Sector News

Tetra Pak plans closure of only Swiss plant

November 4, 2015
Chemical Value Chain

Packaging giant Tetra Pak is planning to close its only production plant in Switzerland next year, which would result in the loss of 123 jobs.

The company announced on Tuesday a plan to close the plant in Romont in the canton of Fribourg by September 2016.

The plant, operating for around 30 years, is to be put up for sale under the plan.

Employees were informed of the decision on Tuesday morning.

However, Tetra Pak said that no definitive decision would be made on the plant closure until January after a consultation process with employees.

If the plan goes ahead, the company plans to transfer the production capacity to its other sites in Europe .

Tetra Pak said it hoped through this measure to improve the efficiency of its operations, reduce costs and strengthen its competitiveness.

The Romont plant is profitable “but we can be more competitive by concentrating our activities in other sites,” Eric Schmid, Tetra Pak’s vice-president of commercial management, told Swiss TV broadcaster RTS.

A union official expressed surprise at the announcement, which came without warning, saying that the plant should be allowed to continue to operate, RTS reported.

Founded in Sweden and privately owned by the Swedish Rausing family through a Swiss holding company, Tetra Pak has grown into a multinational company headquartered in Pully, near Lausanne in the canton of Vaud.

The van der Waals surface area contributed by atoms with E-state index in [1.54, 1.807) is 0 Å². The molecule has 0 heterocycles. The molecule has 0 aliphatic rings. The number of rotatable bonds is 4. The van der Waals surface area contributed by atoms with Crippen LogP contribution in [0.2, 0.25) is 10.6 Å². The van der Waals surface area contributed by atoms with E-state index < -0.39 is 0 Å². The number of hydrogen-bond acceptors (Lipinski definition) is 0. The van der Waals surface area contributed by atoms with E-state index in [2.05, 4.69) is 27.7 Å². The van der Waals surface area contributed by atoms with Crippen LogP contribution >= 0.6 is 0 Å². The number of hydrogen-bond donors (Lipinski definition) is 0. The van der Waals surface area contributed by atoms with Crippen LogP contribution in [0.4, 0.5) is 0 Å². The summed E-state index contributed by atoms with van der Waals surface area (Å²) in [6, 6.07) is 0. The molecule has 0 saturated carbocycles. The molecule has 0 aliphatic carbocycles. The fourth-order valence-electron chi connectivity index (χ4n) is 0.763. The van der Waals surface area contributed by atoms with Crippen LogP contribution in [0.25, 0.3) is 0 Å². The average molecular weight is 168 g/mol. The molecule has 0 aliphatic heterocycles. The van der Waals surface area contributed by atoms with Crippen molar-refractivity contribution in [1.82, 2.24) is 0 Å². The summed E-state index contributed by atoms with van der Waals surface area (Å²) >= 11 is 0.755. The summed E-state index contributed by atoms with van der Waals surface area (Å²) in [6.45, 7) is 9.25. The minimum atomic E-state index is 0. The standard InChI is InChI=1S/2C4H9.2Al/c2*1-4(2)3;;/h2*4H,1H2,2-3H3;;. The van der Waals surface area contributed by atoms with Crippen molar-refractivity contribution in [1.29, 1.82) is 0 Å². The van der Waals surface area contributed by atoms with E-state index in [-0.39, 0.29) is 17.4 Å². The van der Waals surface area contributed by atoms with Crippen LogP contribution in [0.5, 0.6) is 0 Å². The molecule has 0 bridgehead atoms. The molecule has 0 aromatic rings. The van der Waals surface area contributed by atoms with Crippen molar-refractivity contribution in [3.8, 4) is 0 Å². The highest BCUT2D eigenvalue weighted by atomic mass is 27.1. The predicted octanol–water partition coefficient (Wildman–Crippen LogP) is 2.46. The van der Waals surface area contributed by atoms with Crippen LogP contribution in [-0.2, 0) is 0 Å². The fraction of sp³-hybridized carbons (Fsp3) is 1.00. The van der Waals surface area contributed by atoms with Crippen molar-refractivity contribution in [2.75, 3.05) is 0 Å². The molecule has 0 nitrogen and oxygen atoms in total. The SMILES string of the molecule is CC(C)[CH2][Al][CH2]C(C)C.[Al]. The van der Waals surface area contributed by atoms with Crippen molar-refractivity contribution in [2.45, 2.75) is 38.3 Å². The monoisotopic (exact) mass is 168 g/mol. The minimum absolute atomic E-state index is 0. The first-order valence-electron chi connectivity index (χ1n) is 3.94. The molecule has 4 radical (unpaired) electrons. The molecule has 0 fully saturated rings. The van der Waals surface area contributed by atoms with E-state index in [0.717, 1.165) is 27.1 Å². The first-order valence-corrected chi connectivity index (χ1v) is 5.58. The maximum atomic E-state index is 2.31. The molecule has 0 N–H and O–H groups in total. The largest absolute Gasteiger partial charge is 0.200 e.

Most of its production is outside Switzerland and the company has retained its research and development operations in Lund, Sweden.

Globally, the company employs more than 23,000 people and generates annual revenues of around €11 billion.

For more news from Switzerland, join us on Facebook and Twitter.

Source: The Local

comments closed

Related News

September 25, 2022

France and Sweden both launch ‘first of a kind’ hydrogen facilities

Chemical Value Chain

France has launched an offshore green hydrogen production platform at the country’s Port of Saint-Nazaire this week, along with its first offshore wind farm. The hydrogen plant, which its operators say is the world’s first facility of its type, coincides with the launch of another “first of its kind” facility in Sweden dedicated to storing hydrogen in an underground lined rock cavern (LRC).

September 25, 2022

NextChem announces €194-million grant for waste-to-hydrogen project in Rome

Chemical Value Chain

The project sets up the Hydrogen Valley in Rome, the first industrial-scale technological hub for the development of the national supply chain for the production, transport, storage and use of hydrogen for the decarbonization of industrial processes and for sustainable mobility.

September 25, 2022

The problem with hydrogen

Chemical Value Chain

At first glance, hydrogen seems to be the perfect solution to our energy needs. It doesn’t produce any carbon dioxide when used. It can store energy for long periods of time. It doesn’t leave behind hazardous waste materials, like nuclear does. And it doesn’t require large swathes of land to be flooded, like hydroelectricity. Seems too good to be true. So…what’s the catch?